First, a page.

One thing I learned about myself is that I don't enjoy a meaty sausage (stop snickering, I'm serious).  I like there to be a little bit of filler (okay, I'll join you in a snicker) in the sausage, like bread crumbs.  So I experimented with 5lb batches until I got something that I really enjoyed.  I also played around with what order we add the spices, how much liquid, what ingredients that sort of thing.

Being a pork leg, it was rather lean, so I ran out of fat really quickly.  But I had some beef suet in the freezer that I made do.

I also learned that the hand grinder and sausage stuffer I picked up at (brace yourself) Walmart completely sucks!  It is not properly cast, the threading on the ring is a different TPI than the body of the machine.... and well, I wrote rather a scathing review over on their site, so I'm not going to complain too much here.

What I did ending up doing was using my Universal Food Chopper (which according to most people cannot handle raw meat at all, never, ever, ever!

oh, yah, you can see how much trouble it's having.
I said that last bit sarcastically by the way

This is on the coarse setting for the first pass
My favourite way to make sausage was to chop the fat up by hand, fairly fine (1/2 inch pieces) add to the meat (roughly 2" pieces), mix with the spices, herbs and whatnots.  Freeze for half an hour, chop (technically this machine isn't grinding) on coarse  mix in the bread crumbs, freeze another half an hour, chop on fine, and then mix in the wine.  Freeze 30 min and then stuff away.  It's a lot of work, but the end result this way is in my opinion the most tasty.

sausage resting, waiting to be made into links
looks pretty discussing at this stage.

Still getting the hang of stuffing the sausage and making links, but I was pleasantly surprised when I saw this:

They actually look like sausages when you fry them up.  Isn't that nice?

A bit of mustard, a crust of sourdough and some home made sauerkraut and I'm happy as Larry at Lunchtime. 

I'll post my variation on a garlic sausage recipe later, I want to have a few more taste tests to make sure I got it right before I commit anything to the internet.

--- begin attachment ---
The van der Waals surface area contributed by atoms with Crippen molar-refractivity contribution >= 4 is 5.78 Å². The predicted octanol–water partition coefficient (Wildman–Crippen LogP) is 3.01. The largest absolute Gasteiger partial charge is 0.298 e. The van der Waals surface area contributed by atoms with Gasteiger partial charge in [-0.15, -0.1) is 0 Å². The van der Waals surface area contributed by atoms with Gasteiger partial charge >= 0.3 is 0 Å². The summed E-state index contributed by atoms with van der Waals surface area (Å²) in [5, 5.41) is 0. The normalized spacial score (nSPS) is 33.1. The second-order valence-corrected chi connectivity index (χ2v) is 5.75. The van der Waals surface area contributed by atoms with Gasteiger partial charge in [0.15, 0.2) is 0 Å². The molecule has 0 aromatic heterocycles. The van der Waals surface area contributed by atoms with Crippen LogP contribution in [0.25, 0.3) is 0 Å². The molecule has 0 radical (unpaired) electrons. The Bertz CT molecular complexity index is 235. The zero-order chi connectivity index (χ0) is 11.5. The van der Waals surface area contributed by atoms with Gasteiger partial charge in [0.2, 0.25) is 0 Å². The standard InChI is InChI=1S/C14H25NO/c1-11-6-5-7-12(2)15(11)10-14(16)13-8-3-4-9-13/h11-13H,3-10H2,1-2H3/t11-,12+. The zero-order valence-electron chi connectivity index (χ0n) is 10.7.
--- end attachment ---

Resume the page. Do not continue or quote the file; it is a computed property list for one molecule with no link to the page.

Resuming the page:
Affordable Cooking: Oh yes!  Pork was 98 cent a pound, bread crumbs were made with dried bits crust that would have otherwise gone to the chickens or compost.  Spices (most of which were already in the garden) were next to nothing.  The only real cost would be the 1.5 cups of Plonk (red wine) I used in the garlic sausage.  But if you live outside of Canada or make your own, red wine for cooking is far more affordable.  Casings can be bought at Stuffers and are good quality and affordable.  If you are a home sausage maker like me, go for the discount scrag ends casings.

I'm going to say it cost me $1.25 per pound of finished sausage.  I don't remember how much sausages cost in the shops, but chances are they aren't made to your specific dietary needs and desires.  

Cooking with Allergies:  A major yes for this one.  Sausages are infinitely variable.  you can even go the vegan rout and get artificial casings and fill them with spiced up lentil mush.  

By making my own sausage I can eat sausages for the first time in my life without getting a stomach ache. 

Healthy? Mostly yes since you are choosing your own ingredients and salt content.  Sausages need quite a bit of fat (20 to 40%) to have the right texture, so this may pose a problem for some people.  However, I don't eat many sausages (one a meal is plenty for me) and always match it with something like sauerkraut to aid in digestion. 

With my basic understanding of healthy eating, I would say yes, these sausages are good for you when taken internally and in moderation.

Thursday, March 21, 2013

Making Hummus Manually - introducting the universal food chopper

Hummus is one of my favourite feel good foods.  It's simple yet flavourful.  It's spicy yet somehow also soothingly mild.

Hummus gets along well with everyone, be it cheese or crackers, carrots, or apples.  It's the perfect food for dipping, or just dipping one's fingers in and licking them sensually.

Hummus is perhaps the second most sensual food, after chocolate of course.  If you make your own, you can make it crunchy or silky.  Piquant or soothing.  It stimulates the senses and the appetite.

As some of you may have figured out by now, my blitzer and I do not get on well.   An, my blender... well... we don't talk any more.  But I did happen to get my hands on rather a nifty gadget at a junk shop the other day.  It's called a universal food chopper and according to the ephemera of it's time (circa 1890s through 1960s) it can handle anything.  But can it handle hummus?